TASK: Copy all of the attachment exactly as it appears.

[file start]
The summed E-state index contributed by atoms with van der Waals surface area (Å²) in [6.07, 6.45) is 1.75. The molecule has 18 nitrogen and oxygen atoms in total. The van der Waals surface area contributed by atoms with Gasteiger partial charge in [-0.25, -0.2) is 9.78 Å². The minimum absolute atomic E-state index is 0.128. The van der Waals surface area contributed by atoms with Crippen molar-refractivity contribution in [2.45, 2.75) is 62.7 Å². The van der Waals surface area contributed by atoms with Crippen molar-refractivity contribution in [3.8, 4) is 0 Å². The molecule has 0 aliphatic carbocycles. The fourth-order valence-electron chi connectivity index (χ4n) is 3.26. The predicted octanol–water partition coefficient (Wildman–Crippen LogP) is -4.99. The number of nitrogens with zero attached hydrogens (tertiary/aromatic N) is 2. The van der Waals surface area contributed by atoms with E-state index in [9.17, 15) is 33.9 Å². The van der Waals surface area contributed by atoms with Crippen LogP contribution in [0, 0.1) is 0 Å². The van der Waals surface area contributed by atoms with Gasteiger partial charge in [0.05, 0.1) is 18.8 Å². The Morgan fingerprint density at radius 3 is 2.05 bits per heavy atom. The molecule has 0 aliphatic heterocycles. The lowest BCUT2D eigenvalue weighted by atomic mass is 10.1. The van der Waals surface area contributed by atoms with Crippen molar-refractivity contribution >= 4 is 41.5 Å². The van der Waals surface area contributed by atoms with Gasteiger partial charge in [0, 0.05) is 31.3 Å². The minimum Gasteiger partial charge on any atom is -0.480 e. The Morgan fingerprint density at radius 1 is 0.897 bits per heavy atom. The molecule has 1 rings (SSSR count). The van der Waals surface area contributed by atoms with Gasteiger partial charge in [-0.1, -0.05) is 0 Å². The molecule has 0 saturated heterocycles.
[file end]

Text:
The summed E-state index contributed by atoms with van der Waals surface area (Å²) in [6.07, 6.45) is 1.75. The molecule has 18 nitrogen and oxygen atoms in total. The van der Waals surface area contributed by atoms with Gasteiger partial charge in [-0.25, -0.2) is 9.78 Å². The minimum absolute atomic E-state index is 0.128. The van der Waals surface area contributed by atoms with Crippen molar-refractivity contribution in [2.45, 2.75) is 62.7 Å². The van der Waals surface area contributed by atoms with Crippen molar-refractivity contribution in [3.8, 4) is 0 Å². The molecule has 0 aliphatic carbocycles. The fourth-order valence-electron chi connectivity index (χ4n) is 3.26. The predicted octanol–water partition coefficient (Wildman–Crippen LogP) is -4.99. The number of nitrogens with zero attached hydrogens (tertiary/aromatic N) is 2. The van der Waals surface area contributed by atoms with E-state index in [9.17, 15) is 33.9 Å². The van der Waals surface area contributed by atoms with Crippen LogP contribution in [0, 0.1) is 0 Å². The van der Waals surface area contributed by atoms with Gasteiger partial charge in [0.05, 0.1) is 18.8 Å². The Morgan fingerprint density at radius 3 is 2.05 bits per heavy atom. The molecule has 0 aliphatic heterocycles. The lowest BCUT2D eigenvalue weighted by atomic mass is 10.1. The van der Waals surface area contributed by atoms with Crippen molar-refractivity contribution >= 4 is 41.5 Å². The van der Waals surface area contributed by atoms with Gasteiger partial charge in [0, 0.05) is 31.3 Å². The minimum Gasteiger partial charge on any atom is -0.480 e. The Morgan fingerprint density at radius 1 is 0.897 bits per heavy atom. The molecule has 1 rings (SSSR count). The van der Waals surface area contributed by atoms with Gasteiger partial charge in [-0.1, -0.05) is 0 Å². The molecule has 0 saturated heterocycles.